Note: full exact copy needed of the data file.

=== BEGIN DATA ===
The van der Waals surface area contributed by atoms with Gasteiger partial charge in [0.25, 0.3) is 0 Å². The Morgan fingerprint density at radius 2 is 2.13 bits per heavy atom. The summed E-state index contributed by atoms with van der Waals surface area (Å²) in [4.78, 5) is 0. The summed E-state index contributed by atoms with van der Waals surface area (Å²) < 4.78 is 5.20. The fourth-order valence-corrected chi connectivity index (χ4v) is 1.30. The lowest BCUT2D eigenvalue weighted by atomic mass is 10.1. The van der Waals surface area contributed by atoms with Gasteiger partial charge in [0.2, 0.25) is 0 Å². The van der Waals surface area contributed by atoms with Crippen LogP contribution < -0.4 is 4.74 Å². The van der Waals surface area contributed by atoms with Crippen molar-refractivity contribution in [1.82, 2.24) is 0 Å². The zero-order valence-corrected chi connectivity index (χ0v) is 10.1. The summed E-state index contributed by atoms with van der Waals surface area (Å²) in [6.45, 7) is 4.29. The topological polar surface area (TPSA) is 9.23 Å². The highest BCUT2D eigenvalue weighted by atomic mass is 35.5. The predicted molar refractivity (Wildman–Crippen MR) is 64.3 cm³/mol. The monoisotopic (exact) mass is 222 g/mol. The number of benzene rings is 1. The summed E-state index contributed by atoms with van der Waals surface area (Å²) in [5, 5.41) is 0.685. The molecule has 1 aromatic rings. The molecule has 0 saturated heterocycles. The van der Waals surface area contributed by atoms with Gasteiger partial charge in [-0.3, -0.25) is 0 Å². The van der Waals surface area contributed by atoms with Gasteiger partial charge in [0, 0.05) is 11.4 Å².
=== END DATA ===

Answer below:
The van der Waals surface area contributed by atoms with Gasteiger partial charge in [0.25, 0.3) is 0 Å². The Morgan fingerprint density at radius 2 is 2.13 bits per heavy atom. The summed E-state index contributed by atoms with van der Waals surface area (Å²) in [4.78, 5) is 0. The summed E-state index contributed by atoms with van der Waals surface area (Å²) < 4.78 is 5.20. The fourth-order valence-corrected chi connectivity index (χ4v) is 1.30. The lowest BCUT2D eigenvalue weighted by atomic mass is 10.1. The van der Waals surface area contributed by atoms with Gasteiger partial charge in [0.2, 0.25) is 0 Å². The van der Waals surface area contributed by atoms with Crippen LogP contribution < -0.4 is 4.74 Å². The van der Waals surface area contributed by atoms with Crippen molar-refractivity contribution in [1.82, 2.24) is 0 Å². The zero-order valence-corrected chi connectivity index (χ0v) is 10.1. The summed E-state index contributed by atoms with van der Waals surface area (Å²) in [6.45, 7) is 4.29. The topological polar surface area (TPSA) is 9.23 Å². The highest BCUT2D eigenvalue weighted by atomic mass is 35.5. The predicted molar refractivity (Wildman–Crippen MR) is 64.3 cm³/mol. The monoisotopic (exact) mass is 222 g/mol. The number of benzene rings is 1. The summed E-state index contributed by atoms with van der Waals surface area (Å²) in [5, 5.41) is 0.685. The molecule has 1 aromatic rings. The molecule has 0 saturated heterocycles. The van der Waals surface area contributed by atoms with Gasteiger partial charge in [-0.3, -0.25) is 0 Å². The van der Waals surface area contributed by atoms with Gasteiger partial charge in [0, 0.05) is 11.4 Å².